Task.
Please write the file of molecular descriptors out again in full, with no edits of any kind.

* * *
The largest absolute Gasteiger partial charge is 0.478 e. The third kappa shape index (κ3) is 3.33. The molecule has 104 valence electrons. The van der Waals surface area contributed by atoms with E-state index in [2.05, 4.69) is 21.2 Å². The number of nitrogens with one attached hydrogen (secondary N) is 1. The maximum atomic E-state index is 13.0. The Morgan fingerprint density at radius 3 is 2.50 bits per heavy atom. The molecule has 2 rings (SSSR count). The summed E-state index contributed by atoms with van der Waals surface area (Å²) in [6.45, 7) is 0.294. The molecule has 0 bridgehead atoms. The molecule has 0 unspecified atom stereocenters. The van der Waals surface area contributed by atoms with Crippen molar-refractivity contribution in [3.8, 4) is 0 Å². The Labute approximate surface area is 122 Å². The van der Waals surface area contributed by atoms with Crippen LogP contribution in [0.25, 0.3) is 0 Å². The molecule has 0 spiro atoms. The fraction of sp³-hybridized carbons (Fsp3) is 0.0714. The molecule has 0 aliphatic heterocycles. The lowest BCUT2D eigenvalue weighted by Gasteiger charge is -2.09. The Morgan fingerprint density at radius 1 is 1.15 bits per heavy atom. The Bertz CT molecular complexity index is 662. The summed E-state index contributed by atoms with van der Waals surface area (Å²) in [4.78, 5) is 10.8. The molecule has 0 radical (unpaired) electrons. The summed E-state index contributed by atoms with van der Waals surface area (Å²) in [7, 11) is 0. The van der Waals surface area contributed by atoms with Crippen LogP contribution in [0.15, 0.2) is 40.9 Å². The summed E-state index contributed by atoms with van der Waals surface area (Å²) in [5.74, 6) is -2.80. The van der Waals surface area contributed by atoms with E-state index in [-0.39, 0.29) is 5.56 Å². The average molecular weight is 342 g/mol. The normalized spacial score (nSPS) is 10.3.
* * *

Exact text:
The largest absolute Gasteiger partial charge is 0.478 e. The third kappa shape index (κ3) is 3.33. The molecule has 104 valence electrons. The van der Waals surface area contributed by atoms with E-state index in [2.05, 4.69) is 21.2 Å². The number of nitrogens with one attached hydrogen (secondary N) is 1. The maximum atomic E-state index is 13.0. The Morgan fingerprint density at radius 3 is 2.50 bits per heavy atom. The molecule has 2 rings (SSSR count). The summed E-state index contributed by atoms with van der Waals surface area (Å²) in [6.45, 7) is 0.294. The molecule has 0 bridgehead atoms. The molecule has 0 unspecified atom stereocenters. The van der Waals surface area contributed by atoms with Crippen molar-refractivity contribution in [3.8, 4) is 0 Å². The Labute approximate surface area is 122 Å². The van der Waals surface area contributed by atoms with Crippen LogP contribution in [0.25, 0.3) is 0 Å². The molecule has 0 spiro atoms. The fraction of sp³-hybridized carbons (Fsp3) is 0.0714. The molecule has 0 aliphatic heterocycles. The lowest BCUT2D eigenvalue weighted by Gasteiger charge is -2.09. The Morgan fingerprint density at radius 1 is 1.15 bits per heavy atom. The Bertz CT molecular complexity index is 662. The summed E-state index contributed by atoms with van der Waals surface area (Å²) in [4.78, 5) is 10.8. The molecule has 0 radical (unpaired) electrons. The summed E-state index contributed by atoms with van der Waals surface area (Å²) in [7, 11) is 0. The van der Waals surface area contributed by atoms with Crippen LogP contribution in [0.15, 0.2) is 40.9 Å². The summed E-state index contributed by atoms with van der Waals surface area (Å²) in [5.74, 6) is -2.80. The van der Waals surface area contributed by atoms with E-state index in [-0.39, 0.29) is 5.56 Å². The average molecular weight is 342 g/mol. The normalized spacial score (nSPS) is 10.3.